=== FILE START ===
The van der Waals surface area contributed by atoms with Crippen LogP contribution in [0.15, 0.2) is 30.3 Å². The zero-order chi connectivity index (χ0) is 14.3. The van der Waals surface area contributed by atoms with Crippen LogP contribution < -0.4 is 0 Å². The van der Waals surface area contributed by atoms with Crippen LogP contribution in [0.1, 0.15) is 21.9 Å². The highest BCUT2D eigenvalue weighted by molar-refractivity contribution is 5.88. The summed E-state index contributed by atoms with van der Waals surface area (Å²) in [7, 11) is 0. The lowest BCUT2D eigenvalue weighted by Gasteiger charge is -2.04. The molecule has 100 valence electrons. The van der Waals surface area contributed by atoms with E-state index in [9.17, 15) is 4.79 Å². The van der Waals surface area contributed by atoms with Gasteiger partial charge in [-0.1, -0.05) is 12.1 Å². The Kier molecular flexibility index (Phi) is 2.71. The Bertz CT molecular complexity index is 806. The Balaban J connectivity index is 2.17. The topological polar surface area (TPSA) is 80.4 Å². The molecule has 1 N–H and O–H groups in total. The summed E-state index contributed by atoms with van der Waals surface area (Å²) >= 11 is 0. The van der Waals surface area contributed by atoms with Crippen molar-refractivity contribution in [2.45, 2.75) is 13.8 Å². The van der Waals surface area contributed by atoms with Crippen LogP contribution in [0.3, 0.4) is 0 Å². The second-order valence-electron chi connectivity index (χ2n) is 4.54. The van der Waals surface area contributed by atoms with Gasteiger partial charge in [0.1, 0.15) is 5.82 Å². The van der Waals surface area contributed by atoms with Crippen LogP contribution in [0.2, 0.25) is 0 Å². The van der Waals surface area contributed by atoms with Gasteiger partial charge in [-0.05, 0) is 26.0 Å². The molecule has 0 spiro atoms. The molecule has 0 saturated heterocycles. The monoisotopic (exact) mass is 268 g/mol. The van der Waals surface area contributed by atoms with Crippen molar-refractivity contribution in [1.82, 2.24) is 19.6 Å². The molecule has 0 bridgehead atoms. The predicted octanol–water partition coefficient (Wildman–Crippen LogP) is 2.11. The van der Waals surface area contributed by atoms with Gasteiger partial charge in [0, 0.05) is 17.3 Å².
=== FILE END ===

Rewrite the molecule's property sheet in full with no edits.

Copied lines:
The van der Waals surface area contributed by atoms with Crippen LogP contribution in [0.15, 0.2) is 30.3 Å². The zero-order chi connectivity index (χ0) is 14.3. The van der Waals surface area contributed by atoms with Crippen LogP contribution < -0.4 is 0 Å². The van der Waals surface area contributed by atoms with Crippen LogP contribution in [0.1, 0.15) is 21.9 Å². The highest BCUT2D eigenvalue weighted by molar-refractivity contribution is 5.88. The summed E-state index contributed by atoms with van der Waals surface area (Å²) in [7, 11) is 0. The lowest BCUT2D eigenvalue weighted by Gasteiger charge is -2.04. The molecule has 100 valence electrons. The van der Waals surface area contributed by atoms with E-state index in [9.17, 15) is 4.79 Å². The van der Waals surface area contributed by atoms with Gasteiger partial charge in [-0.1, -0.05) is 12.1 Å². The Kier molecular flexibility index (Phi) is 2.71. The Bertz CT molecular complexity index is 806. The Balaban J connectivity index is 2.17. The topological polar surface area (TPSA) is 80.4 Å². The molecule has 1 N–H and O–H groups in total. The summed E-state index contributed by atoms with van der Waals surface area (Å²) >= 11 is 0. The van der Waals surface area contributed by atoms with Crippen molar-refractivity contribution in [2.45, 2.75) is 13.8 Å². The van der Waals surface area contributed by atoms with Crippen LogP contribution in [0.3, 0.4) is 0 Å². The second-order valence-electron chi connectivity index (χ2n) is 4.54. The van der Waals surface area contributed by atoms with Gasteiger partial charge in [0.1, 0.15) is 5.82 Å². The van der Waals surface area contributed by atoms with Crippen LogP contribution in [0.2, 0.25) is 0 Å². The van der Waals surface area contributed by atoms with Gasteiger partial charge in [-0.05, 0) is 26.0 Å². The molecule has 0 spiro atoms. The molecule has 0 saturated heterocycles. The monoisotopic (exact) mass is 268 g/mol. The van der Waals surface area contributed by atoms with Crippen molar-refractivity contribution in [1.82, 2.24) is 19.6 Å². The molecule has 0 bridgehead atoms. The predicted octanol–water partition coefficient (Wildman–Crippen LogP) is 2.11. The van der Waals surface area contributed by atoms with Gasteiger partial charge in [0, 0.05) is 17.3 Å².